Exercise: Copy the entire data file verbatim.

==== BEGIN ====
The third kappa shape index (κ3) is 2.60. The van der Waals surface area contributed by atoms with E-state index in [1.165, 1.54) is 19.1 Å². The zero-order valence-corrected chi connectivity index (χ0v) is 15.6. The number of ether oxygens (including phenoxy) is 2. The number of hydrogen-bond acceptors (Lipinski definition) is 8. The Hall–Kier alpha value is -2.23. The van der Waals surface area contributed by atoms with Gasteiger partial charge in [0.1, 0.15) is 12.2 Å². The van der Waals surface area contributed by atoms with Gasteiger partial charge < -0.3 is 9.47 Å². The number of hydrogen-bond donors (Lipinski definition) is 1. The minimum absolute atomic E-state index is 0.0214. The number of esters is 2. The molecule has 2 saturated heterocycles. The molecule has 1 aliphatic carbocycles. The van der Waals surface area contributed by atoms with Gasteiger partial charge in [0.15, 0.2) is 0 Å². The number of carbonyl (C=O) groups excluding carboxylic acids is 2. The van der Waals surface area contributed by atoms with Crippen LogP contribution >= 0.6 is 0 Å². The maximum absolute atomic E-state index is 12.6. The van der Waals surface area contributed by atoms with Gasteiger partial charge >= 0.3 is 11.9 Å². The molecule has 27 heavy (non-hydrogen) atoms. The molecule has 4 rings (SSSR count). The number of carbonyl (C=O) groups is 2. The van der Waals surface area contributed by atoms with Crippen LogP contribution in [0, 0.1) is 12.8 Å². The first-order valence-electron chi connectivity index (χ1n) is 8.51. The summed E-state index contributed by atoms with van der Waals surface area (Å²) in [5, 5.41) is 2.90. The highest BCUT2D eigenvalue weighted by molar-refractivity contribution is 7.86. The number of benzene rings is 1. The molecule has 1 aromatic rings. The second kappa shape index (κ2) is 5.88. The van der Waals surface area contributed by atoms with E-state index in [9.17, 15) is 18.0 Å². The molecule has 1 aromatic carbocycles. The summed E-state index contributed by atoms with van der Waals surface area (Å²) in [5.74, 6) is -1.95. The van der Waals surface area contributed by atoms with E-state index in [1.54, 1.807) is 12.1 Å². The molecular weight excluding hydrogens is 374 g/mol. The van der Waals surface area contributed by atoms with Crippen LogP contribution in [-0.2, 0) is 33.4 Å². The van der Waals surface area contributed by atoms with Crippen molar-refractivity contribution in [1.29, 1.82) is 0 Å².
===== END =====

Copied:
The third kappa shape index (κ3) is 2.60. The van der Waals surface area contributed by atoms with E-state index in [1.165, 1.54) is 19.1 Å². The zero-order valence-corrected chi connectivity index (χ0v) is 15.6. The number of ether oxygens (including phenoxy) is 2. The number of hydrogen-bond acceptors (Lipinski definition) is 8. The Hall–Kier alpha value is -2.23. The van der Waals surface area contributed by atoms with Gasteiger partial charge in [0.1, 0.15) is 12.2 Å². The van der Waals surface area contributed by atoms with Gasteiger partial charge < -0.3 is 9.47 Å². The number of hydrogen-bond donors (Lipinski definition) is 1. The minimum absolute atomic E-state index is 0.0214. The number of esters is 2. The molecule has 2 saturated heterocycles. The molecule has 1 aliphatic carbocycles. The van der Waals surface area contributed by atoms with Gasteiger partial charge in [0.15, 0.2) is 0 Å². The number of carbonyl (C=O) groups excluding carboxylic acids is 2. The van der Waals surface area contributed by atoms with Crippen LogP contribution >= 0.6 is 0 Å². The maximum absolute atomic E-state index is 12.6. The van der Waals surface area contributed by atoms with Gasteiger partial charge >= 0.3 is 11.9 Å². The molecule has 27 heavy (non-hydrogen) atoms. The molecule has 4 rings (SSSR count). The number of carbonyl (C=O) groups is 2. The van der Waals surface area contributed by atoms with Crippen LogP contribution in [0, 0.1) is 12.8 Å². The first-order valence-electron chi connectivity index (χ1n) is 8.51. The summed E-state index contributed by atoms with van der Waals surface area (Å²) in [5, 5.41) is 2.90. The highest BCUT2D eigenvalue weighted by molar-refractivity contribution is 7.86. The number of benzene rings is 1. The molecule has 1 aromatic rings. The second kappa shape index (κ2) is 5.88. The van der Waals surface area contributed by atoms with E-state index in [9.17, 15) is 18.0 Å². The molecule has 1 aromatic carbocycles. The summed E-state index contributed by atoms with van der Waals surface area (Å²) in [5.74, 6) is -1.95. The van der Waals surface area contributed by atoms with E-state index in [1.54, 1.807) is 12.1 Å². The molecular weight excluding hydrogens is 374 g/mol. The van der Waals surface area contributed by atoms with Crippen LogP contribution in [-0.2, 0) is 33.4 Å². The van der Waals surface area contributed by atoms with Crippen molar-refractivity contribution in [1.29, 1.82) is 0 Å².